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Old school boarding pass

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We will be traveling the day before our international flight and I am wondering if, instead of worrying about the best way to accomplish on-line or whatever check-in once it opens, we can just present ourselves at the counter in plenty of time before the flight, check our bags, and get our boarding passes there?  We have air from O'Hare through a cruise line and have assigned seats.

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Yes, you can just show up, and get your boarding pass at check in. The only issue I would worry about is whether you have assigned seats already. If not, I would be checking in the day before.

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You can (almost always) still check in online but show up at the counter to check a bag and get a paper boarding pass, then you hit the best of both worlds.

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I always get a paper boarding pass having done online check-in and maybe even having an electronic one. Never know when my phone battery might die out of nowhere (had an old phone for a while where it enjoyed doing this!) or if I get a phone call right at the wrong moment or whatever. 

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Since you are flying internationally, you will have to go to the counter anyway. 

An agent has to physically touch your passport and verify it's validity.

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Posted (edited)
16 minutes ago, klfrodo said:

Since you are flying internationally, you will have to go to the counter anyway. 

An agent has to physically touch your passport and verify it's validity.

 

Depends on the airline and destination. If the airline have all your passport details on file some will let you go straight to security.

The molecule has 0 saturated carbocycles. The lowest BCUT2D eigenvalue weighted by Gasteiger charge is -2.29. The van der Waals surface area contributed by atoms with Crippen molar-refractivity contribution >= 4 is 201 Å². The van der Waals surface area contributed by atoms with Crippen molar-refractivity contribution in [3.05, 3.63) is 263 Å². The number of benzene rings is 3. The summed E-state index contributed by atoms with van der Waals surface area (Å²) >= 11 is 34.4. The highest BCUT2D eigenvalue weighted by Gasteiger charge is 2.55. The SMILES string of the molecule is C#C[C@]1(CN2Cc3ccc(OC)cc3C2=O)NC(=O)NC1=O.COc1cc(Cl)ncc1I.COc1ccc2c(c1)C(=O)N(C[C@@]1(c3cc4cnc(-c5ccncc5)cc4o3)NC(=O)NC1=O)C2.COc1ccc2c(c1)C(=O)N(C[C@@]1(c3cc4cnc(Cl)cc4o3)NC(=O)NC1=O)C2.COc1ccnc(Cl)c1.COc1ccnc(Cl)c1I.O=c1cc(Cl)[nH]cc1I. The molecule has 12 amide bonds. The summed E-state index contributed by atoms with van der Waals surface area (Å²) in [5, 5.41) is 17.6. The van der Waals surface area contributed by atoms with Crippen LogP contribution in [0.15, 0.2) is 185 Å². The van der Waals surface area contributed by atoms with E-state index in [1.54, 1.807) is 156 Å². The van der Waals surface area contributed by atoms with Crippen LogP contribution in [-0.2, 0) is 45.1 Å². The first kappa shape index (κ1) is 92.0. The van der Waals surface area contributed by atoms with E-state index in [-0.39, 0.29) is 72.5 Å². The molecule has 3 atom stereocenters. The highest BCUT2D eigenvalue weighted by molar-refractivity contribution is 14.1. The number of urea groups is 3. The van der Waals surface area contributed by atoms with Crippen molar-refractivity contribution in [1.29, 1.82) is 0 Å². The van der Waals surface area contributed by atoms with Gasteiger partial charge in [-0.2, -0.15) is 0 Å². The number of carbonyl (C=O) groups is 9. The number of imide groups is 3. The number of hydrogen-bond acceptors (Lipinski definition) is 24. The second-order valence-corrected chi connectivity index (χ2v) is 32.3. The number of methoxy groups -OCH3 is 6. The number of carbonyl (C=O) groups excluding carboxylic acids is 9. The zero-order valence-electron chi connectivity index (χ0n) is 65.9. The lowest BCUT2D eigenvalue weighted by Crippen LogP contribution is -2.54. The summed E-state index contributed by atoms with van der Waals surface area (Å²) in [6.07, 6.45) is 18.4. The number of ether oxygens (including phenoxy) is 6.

In this case the OP says they are flying "the day before our international flight" so the domestic portion may not require any verification.

Edited by fbgd

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Posted (edited)

I always use a paper boarding pass.....no glitches. I've seen many having trouble with their phones....I easily walk right pass them and onto the plane.

Edited by Ashland

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When last May I checked in at the Delta first class counter at FLL I offered both my phone and the printed check-in receipt. Agent glared at me as if to say "Whisky Tango Foxtrot am I supposed to do with those?" and icily took my passport (I was flying FLL-MSP-YVR for my Alaska cruise) and issued me the ultra old school paper boarding pass--the size and shape of a punchcard with typeface resembling a dot matrix or daisy wheel printer. Didn't even know that form of boarding pass existed anymore (it had been years since I flew a legacy airline other than AA between MIA and Europe or South America).

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After some phone problems on my end and the time Southwest, who I think keeps their IT services low cost by running the back end of them on a Commodore Vic 20, had some sort of IT issues where they sent everyone to a desk to get paper boarding passes instead of letting people use phones, I always ask for a paper boarding pass as a back-up when I'm at the desk checking a bag. I've never had a gate agent blink at the request and a few have mentioned they thought it was a good idea to do that.